Greg Cristiano of TearDrop Memories
Outside on his patio, Greg stands a bird cage on a pole with a child’s white coffin propped against it. A curious juxtaposition for Main Street tourists to see. Once lured in, TearDrop Memories can certainly give you the willies. However, the one thing you can never fear is the act of asking questions. Greg, the owner, is most engaging, entertaining, and I might add, extremely well-schooled on his subject. He has been in this business since about 1996. He supplies both private collectors as well as cemeteries and museums with authentic mourning arts items.

Photo from TearDrop Memories' website

What can you find at TearDrop Memories?

One of  many displays at TearDrop Memories
Probably many things you never knew existed, like antique embalming pumps, mourning jewelry, wall hangings, clothing, memorial plates and other ceramics, coffin handles, coffin name plates, oh yes, coffins themselves. There are books, creepy dolls, death masks, post-mortem photographs, antique funeral parlor signs from when undertakers also built furniture. Many of the wall hangings and many of the brooches, pins, and rings incorporate the woven hair of the deceased (think weeping willow trees made of human hair). All in all, TearDrop Memories is a fabulous history lesson in our seldom discussed past.

Image from TearDrop Memories' website
On my most recent visit, I asked Greg to show me the weirdest thing in his shop. I won’t tell you what it was, but I’m guessing if you asked him on a different day, he’d pull something even more shocking out from under the counter! This place is not for the faint of heart. On one of the walls hangs an 8 by 10 inch lithographic remembrance of a child’s death (maybe from the late 1800s) – with four small coffin handles surrounding a little broken white porcelain angel. I commented “Why would you want something that grotesque hanging in your home reminding you of your child’s death?” Greg very astutely pointed out that it was one of the few things the family had to remind them of their child, not simply its death. He added, “Photography was invented in 1840, but it really wasn’t until after the 1910s that people could actually afford to have their picture taken. Up until then most people only had their photograph taken once in their lifetime.  So they wanted SOME tangible memory of the child.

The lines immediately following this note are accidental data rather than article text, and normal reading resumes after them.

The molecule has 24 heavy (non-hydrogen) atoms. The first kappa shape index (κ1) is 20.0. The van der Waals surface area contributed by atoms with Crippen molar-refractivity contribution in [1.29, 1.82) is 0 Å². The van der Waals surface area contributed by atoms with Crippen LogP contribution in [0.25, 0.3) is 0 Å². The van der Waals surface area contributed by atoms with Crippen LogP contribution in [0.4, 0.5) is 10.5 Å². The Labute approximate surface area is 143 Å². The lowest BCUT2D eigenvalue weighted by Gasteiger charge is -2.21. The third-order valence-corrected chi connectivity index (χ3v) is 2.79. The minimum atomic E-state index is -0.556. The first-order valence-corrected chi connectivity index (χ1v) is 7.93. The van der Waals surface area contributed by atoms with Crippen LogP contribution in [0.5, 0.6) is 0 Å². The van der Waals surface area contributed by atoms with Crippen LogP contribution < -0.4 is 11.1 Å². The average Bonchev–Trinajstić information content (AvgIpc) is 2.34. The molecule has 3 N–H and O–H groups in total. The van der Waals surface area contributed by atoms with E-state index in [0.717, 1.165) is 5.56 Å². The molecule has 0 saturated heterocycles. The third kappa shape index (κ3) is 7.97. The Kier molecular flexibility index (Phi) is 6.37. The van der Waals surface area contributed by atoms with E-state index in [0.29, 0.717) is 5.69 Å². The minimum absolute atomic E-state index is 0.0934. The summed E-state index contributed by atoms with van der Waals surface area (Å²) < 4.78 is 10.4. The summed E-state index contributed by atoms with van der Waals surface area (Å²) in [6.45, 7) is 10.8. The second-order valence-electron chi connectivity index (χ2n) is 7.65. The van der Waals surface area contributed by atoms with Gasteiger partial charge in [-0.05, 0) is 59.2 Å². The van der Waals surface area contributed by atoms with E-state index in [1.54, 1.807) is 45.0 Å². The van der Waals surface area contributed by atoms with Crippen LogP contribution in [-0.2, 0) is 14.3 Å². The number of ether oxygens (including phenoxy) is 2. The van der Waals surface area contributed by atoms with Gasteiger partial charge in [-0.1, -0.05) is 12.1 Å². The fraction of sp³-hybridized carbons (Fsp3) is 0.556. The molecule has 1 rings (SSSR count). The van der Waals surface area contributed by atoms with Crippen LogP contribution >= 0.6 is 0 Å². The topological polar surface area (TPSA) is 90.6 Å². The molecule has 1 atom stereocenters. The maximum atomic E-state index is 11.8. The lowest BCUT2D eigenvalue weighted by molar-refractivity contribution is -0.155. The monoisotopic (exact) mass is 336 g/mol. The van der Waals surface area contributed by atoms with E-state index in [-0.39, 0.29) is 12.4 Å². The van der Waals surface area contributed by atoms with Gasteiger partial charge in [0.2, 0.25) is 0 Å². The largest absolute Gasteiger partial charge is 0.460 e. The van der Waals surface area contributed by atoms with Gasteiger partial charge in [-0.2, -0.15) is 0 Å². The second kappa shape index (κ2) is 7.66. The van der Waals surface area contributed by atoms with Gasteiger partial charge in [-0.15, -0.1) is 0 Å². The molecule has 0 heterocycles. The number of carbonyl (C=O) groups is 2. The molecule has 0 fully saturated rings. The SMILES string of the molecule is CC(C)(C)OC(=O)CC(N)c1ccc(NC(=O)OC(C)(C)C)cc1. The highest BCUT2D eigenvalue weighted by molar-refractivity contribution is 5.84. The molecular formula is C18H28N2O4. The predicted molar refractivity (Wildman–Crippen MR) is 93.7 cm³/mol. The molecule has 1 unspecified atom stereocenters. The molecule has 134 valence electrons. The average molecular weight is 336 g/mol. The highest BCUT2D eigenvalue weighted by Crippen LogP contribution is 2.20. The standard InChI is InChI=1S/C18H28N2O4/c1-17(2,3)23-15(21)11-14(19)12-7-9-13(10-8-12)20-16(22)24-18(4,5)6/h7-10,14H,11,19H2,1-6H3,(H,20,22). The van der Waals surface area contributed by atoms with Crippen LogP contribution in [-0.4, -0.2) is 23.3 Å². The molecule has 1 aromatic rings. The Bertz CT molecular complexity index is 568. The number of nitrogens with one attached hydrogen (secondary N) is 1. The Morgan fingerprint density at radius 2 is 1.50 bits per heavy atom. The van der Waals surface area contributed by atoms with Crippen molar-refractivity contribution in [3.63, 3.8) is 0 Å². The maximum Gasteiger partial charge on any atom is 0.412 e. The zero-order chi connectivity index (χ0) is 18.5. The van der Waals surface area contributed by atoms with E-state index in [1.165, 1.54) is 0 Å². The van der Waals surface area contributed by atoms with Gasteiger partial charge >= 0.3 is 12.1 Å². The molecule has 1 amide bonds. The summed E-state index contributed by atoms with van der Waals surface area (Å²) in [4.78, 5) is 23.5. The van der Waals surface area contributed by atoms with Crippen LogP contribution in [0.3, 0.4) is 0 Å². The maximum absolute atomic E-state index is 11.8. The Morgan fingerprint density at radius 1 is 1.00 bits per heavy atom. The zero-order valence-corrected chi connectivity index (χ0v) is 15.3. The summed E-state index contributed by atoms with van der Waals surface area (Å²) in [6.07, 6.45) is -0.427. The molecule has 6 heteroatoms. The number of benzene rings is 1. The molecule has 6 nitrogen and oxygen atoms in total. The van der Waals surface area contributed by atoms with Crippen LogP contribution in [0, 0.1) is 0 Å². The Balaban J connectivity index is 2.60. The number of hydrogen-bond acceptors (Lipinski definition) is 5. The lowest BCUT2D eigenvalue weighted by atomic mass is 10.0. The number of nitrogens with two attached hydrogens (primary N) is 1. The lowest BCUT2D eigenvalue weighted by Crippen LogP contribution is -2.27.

Post Mortem Ambrotype Photo 1850
As a photographer, I obviously have a soft spot in my heart for photographs and photography. I never thought about how precious a photograph could be, or used to be. Back in the Victorian era (1837 – 1901), it was a major life event to have your photograph taken. So after a child’s death, a remembrance of some sort was needed. I’m sure that if the cost of a photograph was great, the cost of a commissioned oil painting must have been out of most people’s reach. That said, people who had the money at the time of their child’s death would sometimes have a post-mortem photograph made of the child. Such photos might show the child in a coffin or dressed up and sitting up in a chair. Sometimes open eyes were painted on the closed eyelids, so as to appear alive, the way the family wanted to remember the child. TearDrop Memories has photographs of this sort for sale.

Queen Victoria Mourning Pin
The items in Greg’s store (and on his various websites, listed below) are not inexpensive. Even (at the time) throwaway Queen Victoria commemorative death pins can cost forty dollars. But you must remember that most of Greg’s inventory is unique, like the human beings they were designed to memorialize. So if you need an antique wicker casket or old marble headstones, this is the place to get them. Unlike the epitaphs carved on grave markers, Greg’s hours are not set in stone. It’s best to call him (215-862-3401) and leave a message regarding the day you’re planning to come by. He’ll phone you back and most likely have the door open for you whenever you’d like to stop in.

References and Further Information:

TearDrop Memories Antiques website
TearDrop Memories photos on Yelp site

Visit TearDrop Memories' web shops for great antique treasures:

TearDrop Memories Antiques
12 West Mechanic St. 2B
New Hope, PA. 18938
215 862-3401